An Empty Chair at the Seder

by Rabbi Joe Ozarowski, D.Min., BCC
Rabbinic Counselor and Chaplain, JCFS

The Hebrew word “Seder” means order. The Seder evening and Hagada have a framework—a time for talking, a time for ritual foods, a time for dinner, a time for praising God, a time for singing, a time for engaging children, a time for questions and a time to think about possible answers. But the order of the Seder also refers to the non-ritual aspects of the evening. We often have a routine of who comes, who we might invite, where we sit, how we arrange the table, and more. These things can change from year to year, yet they are always present in some form. But what happens when the order is upended? What challenges the sense of order when a loved one who has been a part of our sacred evening is no longer with us. Where is the “seder”—the order—when the Seder has been changed, the order ripped away from us?

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JCFS Programs Working Together to Support At-Risk Moms and Babies

For most newborns and toddlers, routine doctor visits are part of their formative years. At these early wellness check-ups, babies and young children are assessed to see if they are meeting major developmental milestones such as walking and talking.  If a child is diagnosed with a developmental delay, parents and caregivers are provided with available resources that can help improve their child’s condition.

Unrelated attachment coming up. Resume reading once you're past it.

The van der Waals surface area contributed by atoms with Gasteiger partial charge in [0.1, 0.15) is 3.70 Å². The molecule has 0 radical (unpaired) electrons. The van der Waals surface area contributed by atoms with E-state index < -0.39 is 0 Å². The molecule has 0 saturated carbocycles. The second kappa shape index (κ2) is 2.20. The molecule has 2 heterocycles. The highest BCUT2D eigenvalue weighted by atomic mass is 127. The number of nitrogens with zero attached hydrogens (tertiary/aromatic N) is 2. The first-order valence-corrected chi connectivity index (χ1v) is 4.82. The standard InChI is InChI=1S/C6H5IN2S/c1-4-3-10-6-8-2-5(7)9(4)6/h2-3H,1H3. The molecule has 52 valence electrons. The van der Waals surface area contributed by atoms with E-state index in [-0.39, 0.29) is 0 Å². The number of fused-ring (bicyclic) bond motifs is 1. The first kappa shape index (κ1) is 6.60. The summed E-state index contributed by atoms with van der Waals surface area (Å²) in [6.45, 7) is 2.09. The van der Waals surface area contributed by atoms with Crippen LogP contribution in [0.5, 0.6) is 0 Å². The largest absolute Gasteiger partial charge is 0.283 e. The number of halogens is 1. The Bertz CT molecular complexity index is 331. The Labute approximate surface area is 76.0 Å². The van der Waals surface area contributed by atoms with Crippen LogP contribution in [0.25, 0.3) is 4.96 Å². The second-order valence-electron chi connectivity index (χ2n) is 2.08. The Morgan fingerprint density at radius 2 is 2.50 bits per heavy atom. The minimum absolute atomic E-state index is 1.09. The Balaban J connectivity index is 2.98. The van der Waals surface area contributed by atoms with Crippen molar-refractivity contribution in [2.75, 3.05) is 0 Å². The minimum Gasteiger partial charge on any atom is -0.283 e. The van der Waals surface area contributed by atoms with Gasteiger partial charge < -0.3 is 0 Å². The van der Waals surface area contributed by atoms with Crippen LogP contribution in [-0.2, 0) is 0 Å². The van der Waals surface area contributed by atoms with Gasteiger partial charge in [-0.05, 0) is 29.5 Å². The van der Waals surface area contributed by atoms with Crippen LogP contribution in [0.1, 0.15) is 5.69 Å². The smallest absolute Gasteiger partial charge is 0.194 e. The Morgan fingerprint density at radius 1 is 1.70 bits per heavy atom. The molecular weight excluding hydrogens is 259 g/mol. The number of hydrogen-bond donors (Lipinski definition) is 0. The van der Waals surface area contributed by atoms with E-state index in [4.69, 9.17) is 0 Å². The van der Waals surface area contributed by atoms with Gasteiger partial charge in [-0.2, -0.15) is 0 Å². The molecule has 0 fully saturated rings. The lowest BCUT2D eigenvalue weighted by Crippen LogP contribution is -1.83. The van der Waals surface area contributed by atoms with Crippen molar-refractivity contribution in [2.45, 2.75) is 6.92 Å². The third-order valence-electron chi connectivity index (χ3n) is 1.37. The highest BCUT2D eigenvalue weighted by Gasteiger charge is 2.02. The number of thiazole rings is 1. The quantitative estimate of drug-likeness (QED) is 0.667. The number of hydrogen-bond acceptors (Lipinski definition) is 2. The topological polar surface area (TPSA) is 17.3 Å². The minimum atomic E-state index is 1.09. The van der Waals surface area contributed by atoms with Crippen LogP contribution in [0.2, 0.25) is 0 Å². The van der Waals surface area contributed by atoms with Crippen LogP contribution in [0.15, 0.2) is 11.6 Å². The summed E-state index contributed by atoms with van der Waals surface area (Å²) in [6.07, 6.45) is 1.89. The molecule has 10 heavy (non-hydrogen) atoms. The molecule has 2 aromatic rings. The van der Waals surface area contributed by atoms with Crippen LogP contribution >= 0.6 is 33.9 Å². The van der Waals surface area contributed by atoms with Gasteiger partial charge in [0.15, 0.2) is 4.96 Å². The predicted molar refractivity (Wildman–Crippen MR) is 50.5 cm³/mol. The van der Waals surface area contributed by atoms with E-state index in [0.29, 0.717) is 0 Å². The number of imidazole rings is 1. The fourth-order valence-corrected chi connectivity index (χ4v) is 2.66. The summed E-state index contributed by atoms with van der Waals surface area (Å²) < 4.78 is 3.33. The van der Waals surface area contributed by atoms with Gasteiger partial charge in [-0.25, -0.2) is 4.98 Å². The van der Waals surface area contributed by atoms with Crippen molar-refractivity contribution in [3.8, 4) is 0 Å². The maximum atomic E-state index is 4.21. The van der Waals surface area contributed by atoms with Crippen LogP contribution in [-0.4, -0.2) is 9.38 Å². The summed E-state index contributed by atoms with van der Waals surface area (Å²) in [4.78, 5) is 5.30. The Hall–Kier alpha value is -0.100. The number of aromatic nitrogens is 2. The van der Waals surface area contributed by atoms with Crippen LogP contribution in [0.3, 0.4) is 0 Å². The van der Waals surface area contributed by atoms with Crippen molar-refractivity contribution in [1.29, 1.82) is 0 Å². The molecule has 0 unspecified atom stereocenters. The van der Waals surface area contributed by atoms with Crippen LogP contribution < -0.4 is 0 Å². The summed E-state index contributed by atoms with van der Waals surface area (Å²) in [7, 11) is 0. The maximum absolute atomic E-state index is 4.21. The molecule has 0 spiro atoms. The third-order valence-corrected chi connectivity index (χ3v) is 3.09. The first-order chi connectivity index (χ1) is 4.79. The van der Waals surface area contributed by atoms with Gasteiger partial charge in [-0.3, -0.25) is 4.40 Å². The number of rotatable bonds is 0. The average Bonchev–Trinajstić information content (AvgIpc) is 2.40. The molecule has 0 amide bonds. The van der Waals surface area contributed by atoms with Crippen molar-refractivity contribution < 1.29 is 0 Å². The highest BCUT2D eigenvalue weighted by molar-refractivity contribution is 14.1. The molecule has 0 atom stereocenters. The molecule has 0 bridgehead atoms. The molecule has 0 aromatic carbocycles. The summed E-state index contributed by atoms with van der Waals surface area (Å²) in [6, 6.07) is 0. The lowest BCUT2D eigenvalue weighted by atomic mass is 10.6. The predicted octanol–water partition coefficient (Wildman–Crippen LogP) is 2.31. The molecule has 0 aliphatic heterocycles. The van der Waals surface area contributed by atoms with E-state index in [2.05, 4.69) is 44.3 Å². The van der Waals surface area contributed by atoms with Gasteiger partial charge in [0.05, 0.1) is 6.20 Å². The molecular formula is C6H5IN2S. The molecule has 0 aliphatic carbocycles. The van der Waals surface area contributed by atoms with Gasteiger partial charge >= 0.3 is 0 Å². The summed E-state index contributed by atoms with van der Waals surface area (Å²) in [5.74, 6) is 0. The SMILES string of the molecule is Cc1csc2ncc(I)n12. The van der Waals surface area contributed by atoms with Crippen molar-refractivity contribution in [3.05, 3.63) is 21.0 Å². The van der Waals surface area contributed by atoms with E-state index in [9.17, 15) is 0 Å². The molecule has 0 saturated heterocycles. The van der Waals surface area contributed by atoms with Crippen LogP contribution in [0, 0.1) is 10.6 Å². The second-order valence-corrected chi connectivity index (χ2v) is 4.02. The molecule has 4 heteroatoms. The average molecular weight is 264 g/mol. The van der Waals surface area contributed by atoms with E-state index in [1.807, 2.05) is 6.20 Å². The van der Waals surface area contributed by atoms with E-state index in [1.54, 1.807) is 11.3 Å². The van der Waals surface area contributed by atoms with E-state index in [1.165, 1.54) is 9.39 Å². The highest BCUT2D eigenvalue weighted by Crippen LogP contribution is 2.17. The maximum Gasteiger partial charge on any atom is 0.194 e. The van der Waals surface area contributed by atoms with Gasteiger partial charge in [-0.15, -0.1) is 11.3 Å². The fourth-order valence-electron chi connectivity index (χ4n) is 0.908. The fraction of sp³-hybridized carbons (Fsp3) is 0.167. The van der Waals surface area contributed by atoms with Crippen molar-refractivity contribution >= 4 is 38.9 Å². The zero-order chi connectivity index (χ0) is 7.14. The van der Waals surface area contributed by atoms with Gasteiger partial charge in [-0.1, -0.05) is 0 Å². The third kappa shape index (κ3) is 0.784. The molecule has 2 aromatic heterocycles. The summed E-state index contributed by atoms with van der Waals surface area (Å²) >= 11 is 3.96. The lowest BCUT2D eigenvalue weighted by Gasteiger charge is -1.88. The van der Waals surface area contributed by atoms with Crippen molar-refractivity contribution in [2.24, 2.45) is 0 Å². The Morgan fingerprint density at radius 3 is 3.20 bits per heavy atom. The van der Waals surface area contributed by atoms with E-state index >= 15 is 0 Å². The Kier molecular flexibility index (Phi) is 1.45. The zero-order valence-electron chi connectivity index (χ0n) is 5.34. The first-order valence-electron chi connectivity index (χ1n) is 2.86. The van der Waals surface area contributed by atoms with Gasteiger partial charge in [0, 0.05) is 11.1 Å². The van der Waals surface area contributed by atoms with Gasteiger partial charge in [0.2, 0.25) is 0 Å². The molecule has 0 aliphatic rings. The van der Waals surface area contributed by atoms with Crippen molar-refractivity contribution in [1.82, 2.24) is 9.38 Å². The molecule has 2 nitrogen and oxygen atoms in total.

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First Steps After Receiving an Autism Diagnosis

by Caitlin McIlwee, M.A., Psychological Services Pre-Doctoral Intern

You have just learned that your child has been diagnosed with autism spectrum disorder. For some parents, the news comes as a shock, while other parents may have been expecting it. However, almost all parents who receive this diagnosis for their child struggle with reimagining their child’s future with this pervasive developmental disability. You are not alone, and it is normal to feel this way. The important thing to know is that, although there is no known “cure” for autism, there is hope. Your child will be able to learn, grow and gain new skills within their potential. The important first steps are educating yourself about the diagnosis, adjusting the child’s home environment to best meet their needs, and seeking professional therapeutic services.

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Social Thinking at Camp Firefly

by Ali Katz, Camp Firefly Counselor

At Camp Firefly we have found that the Social Thinking ® approach, developed by Michelle Garcia Winner, has proven to be the most appropriate for our recreational camp therapy model, and best for meeting the needs of our campers.

Social Thinking ® has been described as a way of thinking flexibly about every unique situation and person whom we encounter.  It is not necessarily an approach for teaching basic social skills, but a way to engage a child, teen or adult in initiating and responding to interactions that instill confidence, happiness and success!

The Social Thinking ® approach has various models which help to understand how to tailor strategies for teaching flexible thinking.  One such model is called the ILAUGH ® model.  It is an acronym that describes the skills needed to be successful within social interactions.

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The Divorce Specialty Center at JCFS and The Collaborative Law Institute of Illinois Introduce Low Cost Divorce Program

by Tami Sollo, LCSW, Divorce Center Specialist, Mediator and Collaborative Divorce Coach